pantheist


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Related to pantheist: Panentheist

pan·the·ism

 (păn′thē-ĭz′əm)
n.
1. A doctrine identifying the Deity with the universe and its phenomena.
2. Belief in and worship of all gods.

pan′the·ist n.
pan′the·is′tic, pan′the·is′ti·cal adj.
pan′the·is′ti·cal·ly adv.
American Heritage® Dictionary of the English Language, Fifth Edition. Copyright © 2016 by Houghton Mifflin Harcourt Publishing Company. Published by Houghton Mifflin Harcourt Publishing Company. All rights reserved.
ThesaurusAntonymsRelated WordsSynonymsLegend:
Noun1.pantheist - someone who believes that God and the universe are the same
worshipper, believer, worshiper - a person who has religious faith
Adj.1.pantheist - of or relating to pantheism
Based on WordNet 3.0, Farlex clipart collection. © 2003-2012 Princeton University, Farlex Inc.
Translations

pantheist

[ˈpænθiːɪst] Npanteísta mf
Collins Spanish Dictionary - Complete and Unabridged 8th Edition 2005 © William Collins Sons & Co. Ltd. 1971, 1988 © HarperCollins Publishers 1992, 1993, 1996, 1997, 2000, 2003, 2005

pantheist

nPantheist(in) m(f)
Collins German Dictionary – Complete and Unabridged 7th Edition 2005. © William Collins Sons & Co. Ltd. 1980 © HarperCollins Publishers 1991, 1997, 1999, 2004, 2005, 2007
References in periodicals archive ?
Rohr argues that he is not proposing a pantheist view, but rather a panentheist one.
The exegesis of Frost's "Birches" is untroubled by the possibility that it may bother a section of readers that "the boy," with his boyish antics, was a placeholder for every child, every pantheist, every poet's telepathic (engaging nearness by being afar) relationship with artistic process.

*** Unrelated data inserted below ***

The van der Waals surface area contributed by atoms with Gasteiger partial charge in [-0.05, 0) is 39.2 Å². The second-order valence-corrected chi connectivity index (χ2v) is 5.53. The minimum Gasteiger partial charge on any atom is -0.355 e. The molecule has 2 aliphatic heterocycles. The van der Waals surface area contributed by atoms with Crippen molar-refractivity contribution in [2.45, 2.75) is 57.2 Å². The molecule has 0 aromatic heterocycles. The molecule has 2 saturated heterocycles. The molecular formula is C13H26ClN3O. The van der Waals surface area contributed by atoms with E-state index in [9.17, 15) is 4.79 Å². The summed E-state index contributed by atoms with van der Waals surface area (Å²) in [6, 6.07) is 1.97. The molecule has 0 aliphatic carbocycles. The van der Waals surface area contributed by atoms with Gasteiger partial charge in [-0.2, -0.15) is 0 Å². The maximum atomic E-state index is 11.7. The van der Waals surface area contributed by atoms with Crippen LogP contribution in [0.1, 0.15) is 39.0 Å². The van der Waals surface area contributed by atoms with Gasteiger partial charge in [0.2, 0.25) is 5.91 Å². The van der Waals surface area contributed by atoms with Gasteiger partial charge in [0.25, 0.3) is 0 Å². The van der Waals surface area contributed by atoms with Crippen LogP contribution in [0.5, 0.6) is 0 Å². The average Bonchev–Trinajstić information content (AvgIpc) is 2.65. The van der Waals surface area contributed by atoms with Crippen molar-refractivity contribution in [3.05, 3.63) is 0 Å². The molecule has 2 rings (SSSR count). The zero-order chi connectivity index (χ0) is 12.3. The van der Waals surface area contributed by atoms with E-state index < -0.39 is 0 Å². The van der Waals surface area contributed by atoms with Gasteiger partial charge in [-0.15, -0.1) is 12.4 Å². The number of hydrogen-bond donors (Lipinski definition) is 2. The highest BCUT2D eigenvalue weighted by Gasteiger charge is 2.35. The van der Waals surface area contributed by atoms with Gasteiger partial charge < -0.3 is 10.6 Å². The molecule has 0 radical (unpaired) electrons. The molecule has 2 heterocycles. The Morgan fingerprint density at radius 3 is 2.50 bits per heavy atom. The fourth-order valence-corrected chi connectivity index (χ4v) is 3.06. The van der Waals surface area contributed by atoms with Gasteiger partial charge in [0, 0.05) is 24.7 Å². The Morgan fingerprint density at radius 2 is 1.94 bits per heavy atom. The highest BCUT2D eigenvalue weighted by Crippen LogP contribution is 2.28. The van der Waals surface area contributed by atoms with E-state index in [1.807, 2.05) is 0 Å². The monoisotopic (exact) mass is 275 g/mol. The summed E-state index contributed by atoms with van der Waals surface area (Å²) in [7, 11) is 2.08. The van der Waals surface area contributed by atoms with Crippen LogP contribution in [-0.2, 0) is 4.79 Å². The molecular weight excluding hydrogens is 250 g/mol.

In an interview published in George Sylvester Viereck's book Glimpses of the Great, published in 1930, Einstein responded to a question about whether he defined himself as a pantheist:
Nothing in Curnow could be called 'Wordsworthian' in either a Christian or a pantheist sense: there is no reassuring adult awareness of the 'something far more deeply interfused' of 'Lines Written a Few Miles above Tintern Abbey'; no sustaining 'natural piety' of 'My heart leaps up when I behold'.
He has been described as an imagist, a mystic, a symbolist, and a pantheist. While these labels may fit certain moments in his poetry, they do not individually convey the totality of his oeuvre.
In the Apologia, he states that "if it were not for this voice, speaking so clearly in my conscience and my heart, I should be an atheist, or a pantheist, or a polytheist when I looked into the world." (11) He continues, "I am far from denying the real force of the arguments in proof of a God, drawn from the general facts of human society and the course of history, but these do not warm me or enlighten me; they do not take away the winter of my desolation, or make the buds unfold and the leaves grow within me, and my moral being rejoice." (12) Conscience was the primordial messenger, the original religious experience, and so, for Newman, evangelization occurs at the level of conscience.
Blake thus moves from a panpsychist to a more radical pantheist ontology in the Marriage, and I contend that despite the differences from Leibniz that such a pantheism entails, he nevertheless remains closer to Leibniz than to Berkeley, insofar as his early metaphysics grows out of the panpsychist tradition, and it is not until his later works that he relinquishes his assertion that mentality--and divinity--are distributed through "all sensible objects," which are real and outside the human mind.
Besides this practical legacy, the enduring importance of Toland is to be found in a theoretical venture : pantheist philosophy.
* in September, an "agnostic pagan pantheist" opened a county commission meeting in Escambia County, Florida, with a two-and-a-half-minute chant invoking the elements and four directions.
Thomas McFarland shrewdly observes of Wordsworth that "in so far as he was a 'worshipper of nature' he was a pantheist and not a Christian; for a Christian worships God through Christ"; Coleridge and the Pantheist Tradition (Oxford U.